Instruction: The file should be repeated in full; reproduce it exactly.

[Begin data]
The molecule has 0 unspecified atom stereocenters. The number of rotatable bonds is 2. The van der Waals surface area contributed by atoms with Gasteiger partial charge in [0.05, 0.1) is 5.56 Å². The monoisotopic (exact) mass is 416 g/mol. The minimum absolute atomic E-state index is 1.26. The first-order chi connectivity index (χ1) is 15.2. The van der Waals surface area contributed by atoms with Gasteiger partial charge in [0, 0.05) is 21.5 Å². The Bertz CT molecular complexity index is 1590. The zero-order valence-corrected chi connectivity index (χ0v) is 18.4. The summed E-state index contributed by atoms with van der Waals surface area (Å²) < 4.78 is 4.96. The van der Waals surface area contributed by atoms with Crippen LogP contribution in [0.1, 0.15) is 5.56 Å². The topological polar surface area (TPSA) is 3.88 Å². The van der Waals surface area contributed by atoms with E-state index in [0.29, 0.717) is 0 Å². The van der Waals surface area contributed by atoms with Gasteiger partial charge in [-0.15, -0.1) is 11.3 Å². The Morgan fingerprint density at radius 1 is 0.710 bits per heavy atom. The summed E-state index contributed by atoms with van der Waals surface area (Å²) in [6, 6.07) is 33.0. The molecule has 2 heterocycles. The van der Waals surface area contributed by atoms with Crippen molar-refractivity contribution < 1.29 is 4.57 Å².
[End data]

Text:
The molecule has 0 unspecified atom stereocenters. The number of rotatable bonds is 2. The van der Waals surface area contributed by atoms with Gasteiger partial charge in [0.05, 0.1) is 5.56 Å². The monoisotopic (exact) mass is 416 g/mol. The minimum absolute atomic E-state index is 1.26. The first-order chi connectivity index (χ1) is 15.2. The van der Waals surface area contributed by atoms with Gasteiger partial charge in [0, 0.05) is 21.5 Å². The Bertz CT molecular complexity index is 1590. The zero-order valence-corrected chi connectivity index (χ0v) is 18.4. The summed E-state index contributed by atoms with van der Waals surface area (Å²) < 4.78 is 4.96. The van der Waals surface area contributed by atoms with Crippen LogP contribution in [0.1, 0.15) is 5.56 Å². The topological polar surface area (TPSA) is 3.88 Å². The van der Waals surface area contributed by atoms with E-state index in [0.29, 0.717) is 0 Å². The van der Waals surface area contributed by atoms with Gasteiger partial charge in [-0.15, -0.1) is 11.3 Å². The Morgan fingerprint density at radius 1 is 0.710 bits per heavy atom. The summed E-state index contributed by atoms with van der Waals surface area (Å²) in [6, 6.07) is 33.0. The molecule has 2 heterocycles. The van der Waals surface area contributed by atoms with Crippen molar-refractivity contribution < 1.29 is 4.57 Å².